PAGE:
Increased circulating sclerostin and accumulation of advanced glycation end-products (AGEs) are two potential mechanisms underlying low bone turnover and increased fracture risk in type 2 diabetes (T2D). Whether the expression of the sclerostin-encoding SOST gene is altered in T2D, and whether it is associated with AGEs accumulation or regulation of other bone formation-related genes is unknown. We hypothesized that AGEs accumulate and SOST gene expression is upregulated in bones from subjects with T2D, leading to downregulation of bone forming genes (RUNX2 and osteocalcin) and impaired bone microarchitecture and strength. We obtained bone tissue from femoral heads of 19 T2D postmenopausal women (mean glycated hemoglobin [HbA1c] 6.5%) and 73 age- and BMI-comparable nondiabetic women undergoing hip replacement surgery. Despite similar bone mineral density (BMD) and biomechanical properties, we found a significantly higher SOST (p =.006) and a parallel lower RUNX2 (p =.025) expression in T2D compared with non-diabetic subjects. Osteocalcin gene expression did not differ between T2D and non-diabetic subjects, as well as circulating osteocalcin and sclerostin levels. We found a 1.5-fold increase in total bone AGEs content in T2D compared with non-diabetic women (364.8 ± 78.2 versus 209.9 ± 34.4 μg quinine/g collagen, respectively; p <.001). AGEs bone content correlated with worse bone microarchitecture, including lower volumetric BMD (r = −0.633; p =.02), BV/TV (r = −0.59; p =.033) and increased trabecular separation/spacing (r = 0.624; p =.023). In conclusion, our data show that even in patients with good glycemic control, T2D affects the expression of genes controlling bone formation (SOST and RUNX2). We also found that accumulation of AGEs is associated with impaired bone microarchitecture. We provide novel insights that may help understand the mechanisms underlying bone fragility in T2D. © 2020 American Society for Bone and Mineral Research (ASBMR).

Sclerostin Regulation, Microarchitecture, and Advanced Glycation End-Products in the Bone of Elderly Women With Type 2 Diabetes

Maccarrone M.;
2020

Abstract

Increased circulating sclerostin and accumulation of advanced glycation end-products (AGEs) are two potential mechanisms underlying low bone turnover and increased fracture risk in type 2 diabetes (T2D). Whether the expression of the sclerostin-encoding SOST gene is altered in T2D, and whether it is associated with AGEs accumulation or regulation of other bone formation-related genes is unknown. We hypothesized that AGEs accumulate and SOST gene expression is upregulated in bones from subjects with T2D, leading to downregulation of bone forming genes (RUNX2 and osteocalcin) and impaired bone microarchitecture and strength. We obtained bone tissue from femoral heads of 19 T2D postmenopausal women (mean glycated hemoglobin [HbA1c] 6.5%) and 73 age- and BMI-comparable nondiabetic women undergoing hip replacement surgery. Despite similar bone mineral density (BMD) and biomechanical properties, we found a significantly higher SOST (p =.006) and a parallel lower RUNX2 (p =.025) expression in T2D compared with non-diabetic subjects. Osteocalcin gene expression did not differ between T2D and non-diabetic subjects, as well as circulating osteocalcin and sclerostin levels. We found a 1.5-fold increase in total bone AGEs content in T2D compared with non-diabetic women (364.8 ± 78.2 versus 209.9 ± 34.4 μg quinine/g collagen, respectively; p <.001). AGEs bone content correlated with worse bone microarchitecture, including lower volumetric BMD (r = −0.633; p =.02), BV/TV (r = −0.59; p =.033) and increased trabecular separation/spacing (r = 0.624; p =.023). In conclusion, our data show that even in patients with good glycemic control, T2D affects the expression of genes controlling bone formation (SOST and RUNX2). We also found that accumulation of AGEs is associated with impaired bone microarchitecture. We provide novel insights that may help understand the mechanisms underlying bone fragility in T2D. © 2020 American Society for Bone and Mineral Research (ASBMR).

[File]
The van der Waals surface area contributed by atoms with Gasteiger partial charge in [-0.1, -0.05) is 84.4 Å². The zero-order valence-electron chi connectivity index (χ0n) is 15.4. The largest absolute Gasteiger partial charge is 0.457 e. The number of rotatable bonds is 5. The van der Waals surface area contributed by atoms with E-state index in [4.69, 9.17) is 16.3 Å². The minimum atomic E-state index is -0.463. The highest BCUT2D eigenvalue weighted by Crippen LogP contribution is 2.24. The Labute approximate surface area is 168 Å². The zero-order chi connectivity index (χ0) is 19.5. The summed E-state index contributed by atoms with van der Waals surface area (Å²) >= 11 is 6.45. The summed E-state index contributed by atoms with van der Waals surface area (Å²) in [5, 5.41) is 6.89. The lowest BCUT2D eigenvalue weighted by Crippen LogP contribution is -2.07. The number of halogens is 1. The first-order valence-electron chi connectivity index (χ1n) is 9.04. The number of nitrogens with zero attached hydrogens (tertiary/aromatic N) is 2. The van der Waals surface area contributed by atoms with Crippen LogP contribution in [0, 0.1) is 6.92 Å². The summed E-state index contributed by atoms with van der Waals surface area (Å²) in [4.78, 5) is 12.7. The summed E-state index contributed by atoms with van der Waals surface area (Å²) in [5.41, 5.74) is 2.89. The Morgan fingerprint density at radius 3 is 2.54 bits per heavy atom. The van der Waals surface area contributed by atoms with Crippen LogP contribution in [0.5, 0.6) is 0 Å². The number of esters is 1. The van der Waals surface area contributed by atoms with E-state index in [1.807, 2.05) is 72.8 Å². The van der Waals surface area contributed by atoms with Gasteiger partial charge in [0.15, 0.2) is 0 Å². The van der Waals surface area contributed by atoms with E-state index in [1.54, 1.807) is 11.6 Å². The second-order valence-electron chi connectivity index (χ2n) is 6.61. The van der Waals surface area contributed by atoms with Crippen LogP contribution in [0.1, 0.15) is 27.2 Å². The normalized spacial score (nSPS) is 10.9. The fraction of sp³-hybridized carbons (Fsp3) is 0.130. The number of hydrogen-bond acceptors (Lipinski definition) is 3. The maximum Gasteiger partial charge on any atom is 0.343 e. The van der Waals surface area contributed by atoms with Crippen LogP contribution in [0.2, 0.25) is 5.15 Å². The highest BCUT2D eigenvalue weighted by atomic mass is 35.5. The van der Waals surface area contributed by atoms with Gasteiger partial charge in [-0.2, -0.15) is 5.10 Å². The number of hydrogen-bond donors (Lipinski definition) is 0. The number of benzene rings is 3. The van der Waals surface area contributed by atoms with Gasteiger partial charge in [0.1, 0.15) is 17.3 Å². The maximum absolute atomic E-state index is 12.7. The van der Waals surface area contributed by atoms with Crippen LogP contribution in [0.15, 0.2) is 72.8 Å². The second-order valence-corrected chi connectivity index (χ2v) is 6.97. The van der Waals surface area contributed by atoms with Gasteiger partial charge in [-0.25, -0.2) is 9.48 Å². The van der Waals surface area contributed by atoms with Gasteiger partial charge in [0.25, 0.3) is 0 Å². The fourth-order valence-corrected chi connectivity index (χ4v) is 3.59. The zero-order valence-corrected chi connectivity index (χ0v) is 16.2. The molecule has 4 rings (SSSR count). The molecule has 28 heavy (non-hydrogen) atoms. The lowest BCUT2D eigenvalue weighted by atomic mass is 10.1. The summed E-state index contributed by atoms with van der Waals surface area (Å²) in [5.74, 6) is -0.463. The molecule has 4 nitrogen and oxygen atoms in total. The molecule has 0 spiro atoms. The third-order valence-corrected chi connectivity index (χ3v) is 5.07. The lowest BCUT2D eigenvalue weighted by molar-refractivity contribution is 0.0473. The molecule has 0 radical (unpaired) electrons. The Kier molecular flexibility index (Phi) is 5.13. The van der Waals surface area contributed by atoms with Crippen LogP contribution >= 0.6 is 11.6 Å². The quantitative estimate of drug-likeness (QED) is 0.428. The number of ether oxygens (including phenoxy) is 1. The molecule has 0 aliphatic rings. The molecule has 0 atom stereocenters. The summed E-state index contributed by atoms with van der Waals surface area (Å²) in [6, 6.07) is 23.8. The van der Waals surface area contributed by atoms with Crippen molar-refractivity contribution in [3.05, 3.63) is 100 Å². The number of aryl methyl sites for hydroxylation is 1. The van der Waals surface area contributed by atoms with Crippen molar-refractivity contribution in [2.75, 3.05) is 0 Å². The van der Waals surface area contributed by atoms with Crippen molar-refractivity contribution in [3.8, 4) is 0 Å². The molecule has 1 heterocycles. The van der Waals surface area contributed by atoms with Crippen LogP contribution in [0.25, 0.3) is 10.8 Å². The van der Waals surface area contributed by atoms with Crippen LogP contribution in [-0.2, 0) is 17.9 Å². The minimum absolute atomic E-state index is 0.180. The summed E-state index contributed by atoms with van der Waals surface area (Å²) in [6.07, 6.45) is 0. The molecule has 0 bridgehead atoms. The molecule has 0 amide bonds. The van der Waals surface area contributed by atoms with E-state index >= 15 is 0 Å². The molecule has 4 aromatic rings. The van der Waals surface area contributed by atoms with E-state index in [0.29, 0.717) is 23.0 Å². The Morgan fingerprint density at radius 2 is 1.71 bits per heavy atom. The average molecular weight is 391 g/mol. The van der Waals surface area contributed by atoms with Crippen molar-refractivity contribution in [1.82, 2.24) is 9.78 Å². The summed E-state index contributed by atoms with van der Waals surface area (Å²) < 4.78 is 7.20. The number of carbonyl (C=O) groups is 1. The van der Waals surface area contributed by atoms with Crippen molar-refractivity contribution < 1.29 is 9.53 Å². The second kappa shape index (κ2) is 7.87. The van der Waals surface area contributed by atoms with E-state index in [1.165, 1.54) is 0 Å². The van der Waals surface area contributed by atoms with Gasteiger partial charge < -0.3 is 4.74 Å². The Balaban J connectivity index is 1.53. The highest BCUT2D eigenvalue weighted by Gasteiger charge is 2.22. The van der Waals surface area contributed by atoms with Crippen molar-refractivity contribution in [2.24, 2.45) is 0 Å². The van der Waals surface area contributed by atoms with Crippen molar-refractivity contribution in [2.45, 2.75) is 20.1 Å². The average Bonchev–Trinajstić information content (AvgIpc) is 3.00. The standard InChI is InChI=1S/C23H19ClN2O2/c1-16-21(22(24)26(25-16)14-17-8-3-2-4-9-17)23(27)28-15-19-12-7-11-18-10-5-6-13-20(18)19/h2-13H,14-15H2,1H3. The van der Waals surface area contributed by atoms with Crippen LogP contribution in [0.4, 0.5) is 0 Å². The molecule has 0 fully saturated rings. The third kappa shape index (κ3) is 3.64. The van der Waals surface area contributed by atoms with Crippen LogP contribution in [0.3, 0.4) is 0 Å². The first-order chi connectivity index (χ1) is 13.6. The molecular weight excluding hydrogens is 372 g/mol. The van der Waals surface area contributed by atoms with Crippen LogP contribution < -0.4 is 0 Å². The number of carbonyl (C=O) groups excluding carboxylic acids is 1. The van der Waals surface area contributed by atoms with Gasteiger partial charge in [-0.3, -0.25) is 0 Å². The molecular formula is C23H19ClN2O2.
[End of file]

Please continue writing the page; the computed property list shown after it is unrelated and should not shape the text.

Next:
File in questo prodotto:
Non ci sono file associati a questo prodotto.

I documenti in IRIS sono protetti da copyright e tutti i diritti sono riservati, salvo diversa indicazione.

Utilizza questo identificativo per citare o creare un link a questo documento: https://hdl.handle.net/11697/157299
Citazioni
  • ???jsp.display-item.citation.pmc??? 14
  • Scopus 46
  • ???jsp.display-item.citation.isi??? 44
social impact